• Two flights from Indigo airlines took off from the same airport, in the same direction
  • Incident showed miscommunication between radar operators and Air Traffic Control
  • With a total of 426 people on board, the pilots managed to narrowly escape collision

Two planes from Indigo airlines carrying over 400 passengers and crew members narrowly escaped mid-air collision at an altitude of over 3,000 feet, above the southern Indian city of Bengaluru. The incident occurred when the flights, which took off from the airport in Bengaluru, were headed in the same direction towards two different cities in eastern India, on Jan. 7, Zee News reported.

"On Jan 7, 2022, two IndiGo flights 6E 455 (Bengaluru - Kolkata) and 6E 246 (Bengaluru - Bhubaneswar) were involved in breach of separation at Bangalore airport," a Director General of Civil Aviation (DGCA) official told news agency ANI.

The DGCA statement given Wednesday said the incident showed negligence and miscommunication between radar operators and Air Traffic Control officials as two flights cannot be allowed to take off simultaneously in the same direction.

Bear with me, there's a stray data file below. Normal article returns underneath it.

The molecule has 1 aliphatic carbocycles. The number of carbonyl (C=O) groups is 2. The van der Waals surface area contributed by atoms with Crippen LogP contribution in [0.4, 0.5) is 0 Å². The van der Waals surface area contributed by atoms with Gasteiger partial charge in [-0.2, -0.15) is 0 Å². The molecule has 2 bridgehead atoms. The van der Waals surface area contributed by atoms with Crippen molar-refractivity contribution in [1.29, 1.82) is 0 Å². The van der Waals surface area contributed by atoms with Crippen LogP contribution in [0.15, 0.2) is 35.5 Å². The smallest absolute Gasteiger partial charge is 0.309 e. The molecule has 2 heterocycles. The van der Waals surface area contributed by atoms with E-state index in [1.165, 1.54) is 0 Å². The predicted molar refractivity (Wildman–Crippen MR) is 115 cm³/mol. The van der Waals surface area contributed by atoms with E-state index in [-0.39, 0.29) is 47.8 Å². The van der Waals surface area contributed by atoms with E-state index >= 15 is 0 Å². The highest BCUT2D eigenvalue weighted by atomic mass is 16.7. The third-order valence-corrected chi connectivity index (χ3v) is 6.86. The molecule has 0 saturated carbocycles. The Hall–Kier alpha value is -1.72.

The incident was neither recorded in the logbooks nor reported to DGCA by the Airports Authority of India. While the Bengaluru-Kolkata flight carried 176 passengers and six crew, the flight to Bhubaneswar had 238 passengers and six crew on board.

"Both runways were in use, the official on shift decided for single Runway operations i.e. North Runway for arrival and departure, South Runway will be closed but it was not communicated to South tower controller. South tower controller gave departure to 6E 455 Kolkata bound aircraft and at the same time North tower controller gave departure to 6E 246 Bhubaneswar bound aircraft without coordination," DGCA official further said.

Meanwhile, an aviation expert told The New Indian Express that a breach of separation incident, which basically refers to a situation where sufficient distance is not maintained between two aircraft, could have serious consequences.

"The impact can range from mild scratches to the flights to a head-on collision. Many upgraded systems are in place to ensure such incidents never happen but still they occur on and off," he told the outlet.

"We are investigating and will take strict action against those responsible," a DGCA official said.

IndiGo plane
An IndiGo is seen landing at Indira Gandhi International Airport in New Delhi on Sept. 8, 2012. Getty Images